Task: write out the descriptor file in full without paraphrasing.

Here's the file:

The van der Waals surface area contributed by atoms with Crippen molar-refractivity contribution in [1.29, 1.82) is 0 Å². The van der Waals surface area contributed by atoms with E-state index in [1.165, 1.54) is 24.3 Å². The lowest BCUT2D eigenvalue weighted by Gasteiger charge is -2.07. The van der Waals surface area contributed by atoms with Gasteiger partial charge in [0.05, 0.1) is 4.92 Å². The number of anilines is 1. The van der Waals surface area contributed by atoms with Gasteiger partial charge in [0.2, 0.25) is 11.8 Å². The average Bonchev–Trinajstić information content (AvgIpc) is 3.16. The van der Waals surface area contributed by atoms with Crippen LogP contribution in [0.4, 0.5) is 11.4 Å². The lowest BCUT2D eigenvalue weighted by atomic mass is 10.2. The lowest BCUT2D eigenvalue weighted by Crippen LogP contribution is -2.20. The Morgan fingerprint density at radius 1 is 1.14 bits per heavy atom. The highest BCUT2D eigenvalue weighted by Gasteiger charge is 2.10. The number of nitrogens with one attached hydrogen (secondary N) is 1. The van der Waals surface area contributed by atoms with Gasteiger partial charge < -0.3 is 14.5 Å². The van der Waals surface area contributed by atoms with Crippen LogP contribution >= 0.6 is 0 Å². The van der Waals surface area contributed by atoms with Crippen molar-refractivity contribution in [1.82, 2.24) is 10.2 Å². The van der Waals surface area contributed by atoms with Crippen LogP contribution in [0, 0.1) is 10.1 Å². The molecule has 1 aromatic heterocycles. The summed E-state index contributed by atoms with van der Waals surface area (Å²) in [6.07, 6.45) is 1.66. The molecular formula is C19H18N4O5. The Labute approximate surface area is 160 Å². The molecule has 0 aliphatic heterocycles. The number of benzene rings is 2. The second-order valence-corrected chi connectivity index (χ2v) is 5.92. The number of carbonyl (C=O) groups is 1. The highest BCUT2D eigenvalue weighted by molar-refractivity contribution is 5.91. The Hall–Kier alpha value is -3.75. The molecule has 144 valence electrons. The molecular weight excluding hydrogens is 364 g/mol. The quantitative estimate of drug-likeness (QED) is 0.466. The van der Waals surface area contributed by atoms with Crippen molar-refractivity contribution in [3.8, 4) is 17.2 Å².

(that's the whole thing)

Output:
The van der Waals surface area contributed by atoms with Crippen molar-refractivity contribution in [1.29, 1.82) is 0 Å². The van der Waals surface area contributed by atoms with E-state index in [1.165, 1.54) is 24.3 Å². The lowest BCUT2D eigenvalue weighted by Gasteiger charge is -2.07. The van der Waals surface area contributed by atoms with Gasteiger partial charge in [0.05, 0.1) is 4.92 Å². The number of anilines is 1. The van der Waals surface area contributed by atoms with Gasteiger partial charge in [0.2, 0.25) is 11.8 Å². The average Bonchev–Trinajstić information content (AvgIpc) is 3.16. The van der Waals surface area contributed by atoms with Crippen LogP contribution in [0.4, 0.5) is 11.4 Å². The lowest BCUT2D eigenvalue weighted by atomic mass is 10.2. The lowest BCUT2D eigenvalue weighted by Crippen LogP contribution is -2.20. The Morgan fingerprint density at radius 1 is 1.14 bits per heavy atom. The highest BCUT2D eigenvalue weighted by Gasteiger charge is 2.10. The number of nitrogens with one attached hydrogen (secondary N) is 1. The van der Waals surface area contributed by atoms with Gasteiger partial charge < -0.3 is 14.5 Å². The van der Waals surface area contributed by atoms with Crippen LogP contribution >= 0.6 is 0 Å². The van der Waals surface area contributed by atoms with Crippen molar-refractivity contribution in [1.82, 2.24) is 10.2 Å². The van der Waals surface area contributed by atoms with Crippen LogP contribution in [0, 0.1) is 10.1 Å². The molecule has 1 aromatic heterocycles. The summed E-state index contributed by atoms with van der Waals surface area (Å²) in [6.07, 6.45) is 1.66. The molecular formula is C19H18N4O5. The Labute approximate surface area is 160 Å². The molecule has 0 aliphatic heterocycles. The number of benzene rings is 2. The second-order valence-corrected chi connectivity index (χ2v) is 5.92. The number of carbonyl (C=O) groups is 1. The highest BCUT2D eigenvalue weighted by molar-refractivity contribution is 5.91. The Hall–Kier alpha value is -3.75. The molecule has 144 valence electrons. The molecular weight excluding hydrogens is 364 g/mol. The quantitative estimate of drug-likeness (QED) is 0.466. The van der Waals surface area contributed by atoms with Crippen molar-refractivity contribution in [3.8, 4) is 17.2 Å².